Marginalised in life...and death?
Homelessness and End of Life Care
Someone is defined as homeless if they have nowhere to live, a legal right to stay where they live, residing in unsuitable accommodation like overcrowded residencies or in abusive and unsafe environments, sofa surfers who stay with friends and family members on a temporary basis, living in temporary accommodation like hostels, shelters, refuges, bed and breakfast establishments or squatting and living on the streets.
There are many routes and factors for homelessness, for example adverse childhood experiences, complex trauma, poverty, unemployment, relationship issues and domestic violence. This can result in chaotic lifestyles, impacting a persons self-esteem and putting those who are already vulnerable at risk of self-harm, substance misuse and impulsive behaviour, detached relationships with others and isolated from support networks.
The consequences of homelessness for many results in trimorbidity; substance misuse, mental health issues and poor physical health. Primary causes of death for people experiencing homelessness include advanced liver disease, respiratory disease, cardiac disease, alcohol and drug related complications and blood borne infections such as Hepatitis and HIV. Inequalities in life are mirrored in death, with the average age of death in the UK for a man is 45 years, and 43 years for women.
So, when considering the causes and ages of death why do people experiencing homelessness often receive poor end of life care? There are a number of factors and considerations for barriers when accessing health care. Firstly, competing priorities such as food, drugs and alcohol, if travel costs are needed to attend health care appointments these priorities often will come first, resulting in lack of continuity and missed appointments. Healthcare approaches are not always flexible, how do you contact someone without a permanent address or a mobile phone? These all have future impact when accessing care, with people excluded from services and high attendance rates in A&E, seeking treatments only when health issues are often serious and advanced. People experiencing homelessness often have multiple complex needs, with negative experiences and relationships with healthcare services and staff members. How can we help people identify priorities for end of life and who should be involved?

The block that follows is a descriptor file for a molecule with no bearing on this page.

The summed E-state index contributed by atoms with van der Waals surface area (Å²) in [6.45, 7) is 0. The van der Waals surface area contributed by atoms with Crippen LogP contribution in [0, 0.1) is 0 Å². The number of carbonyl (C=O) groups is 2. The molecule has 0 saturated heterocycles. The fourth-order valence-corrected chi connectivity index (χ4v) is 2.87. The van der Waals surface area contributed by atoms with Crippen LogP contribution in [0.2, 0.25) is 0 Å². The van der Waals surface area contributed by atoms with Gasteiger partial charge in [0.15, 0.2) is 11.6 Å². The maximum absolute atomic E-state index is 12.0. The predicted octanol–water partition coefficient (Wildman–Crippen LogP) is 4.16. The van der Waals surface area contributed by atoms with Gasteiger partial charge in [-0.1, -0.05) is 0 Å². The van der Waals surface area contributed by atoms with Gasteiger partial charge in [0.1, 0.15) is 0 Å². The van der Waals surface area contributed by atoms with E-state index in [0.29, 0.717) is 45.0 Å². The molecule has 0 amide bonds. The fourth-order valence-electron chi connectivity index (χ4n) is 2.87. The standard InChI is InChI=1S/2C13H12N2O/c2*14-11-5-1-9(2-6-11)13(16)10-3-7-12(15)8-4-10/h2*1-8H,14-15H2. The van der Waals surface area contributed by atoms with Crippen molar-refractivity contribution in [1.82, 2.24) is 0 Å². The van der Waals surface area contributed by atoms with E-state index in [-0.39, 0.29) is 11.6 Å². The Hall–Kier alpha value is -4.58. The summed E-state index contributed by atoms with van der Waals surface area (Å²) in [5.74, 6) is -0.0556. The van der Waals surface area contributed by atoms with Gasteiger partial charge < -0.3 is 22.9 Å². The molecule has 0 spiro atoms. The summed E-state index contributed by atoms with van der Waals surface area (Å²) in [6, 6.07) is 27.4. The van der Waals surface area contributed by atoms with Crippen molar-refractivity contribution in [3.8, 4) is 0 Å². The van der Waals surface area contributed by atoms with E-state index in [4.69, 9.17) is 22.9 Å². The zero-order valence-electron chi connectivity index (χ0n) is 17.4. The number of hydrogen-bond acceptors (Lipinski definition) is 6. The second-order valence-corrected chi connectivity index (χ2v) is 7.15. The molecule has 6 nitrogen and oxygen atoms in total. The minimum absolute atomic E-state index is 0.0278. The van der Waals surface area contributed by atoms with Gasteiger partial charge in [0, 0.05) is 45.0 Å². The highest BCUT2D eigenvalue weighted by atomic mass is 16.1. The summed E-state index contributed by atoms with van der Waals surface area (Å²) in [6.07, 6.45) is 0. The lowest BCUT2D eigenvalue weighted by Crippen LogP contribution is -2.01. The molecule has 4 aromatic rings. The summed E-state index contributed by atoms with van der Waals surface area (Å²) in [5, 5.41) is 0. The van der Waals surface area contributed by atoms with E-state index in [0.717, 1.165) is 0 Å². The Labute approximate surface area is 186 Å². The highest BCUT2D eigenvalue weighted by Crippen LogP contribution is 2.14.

Within the multi-disciplinary team there several different teams that can work alongside the person to ensure person-centred care when approaching end of life. These can include a GP, community palliative care teams, hospice, psychological support, drug and alcohol services, mental health advocate, spiritual support, community nurse, outreach teams and people who the person experiencing homelessness recognises as family and friends. Eco mapping will help identify significant relationships in a persons life, locating important people and organisations and mapping connections that exist between relationships.In addition, regular case reviews and multi-disciplinary team meetings allows the opportunity to discuss and monitor ongoing care and support.
With uncertain illness trajectory and complex multi-morbidities it is important to really think about people with advanced ill health, those whose health is a cause for concern. We can do this by having early and repeated conversations, asking 'whats important to you' or 'what matters most' or 'where is your choice of care and how can we help you achieve that?'
Education in palliative care will help with these conversations. Following the death of a local man The Mary Stevens Hospice formed a partnership with a hostel, developing and delivering a training package stevens-legacy for hostel staff, police and outreach workers.
In May 2019, Dying Matters Dudley, visited a hostel for Dying Matters Awareness Week. With a Before I Die board, rock decorating, camper van and film crew we spent time with residents, listening to their stories and experiences around death, dying and grief. Some people consented to be filmed, voicing their thoughts and wishes as part of a community collective project 'The Diary Rooms'.
The message on the decorated rock (left) was wrote during a visit to a refuge from a member of the outreach team and placed in the community garden.
Take a moment to consider.
Are your services flexible and accessible?
Do you consider the needs of people experiencing homelessness?
Often described as 'seldom heard’ how do we ensure the voices of people experiencing homelessness are heard AND listened to?
For further information on the education package and planned future training model for hostels and temporary accommodation contact:
Gemma Allen, Diversity and Inclusion Lead, The Mary Stevens Hospice
For help and support:
Dudley Homeless Prevention Team
0300 555 2345
020 7840 4430
020 7367 4500
0121 766 1700
Homeless Palliative Care Toolkit
Homelessness and End of Life Care Resource Pack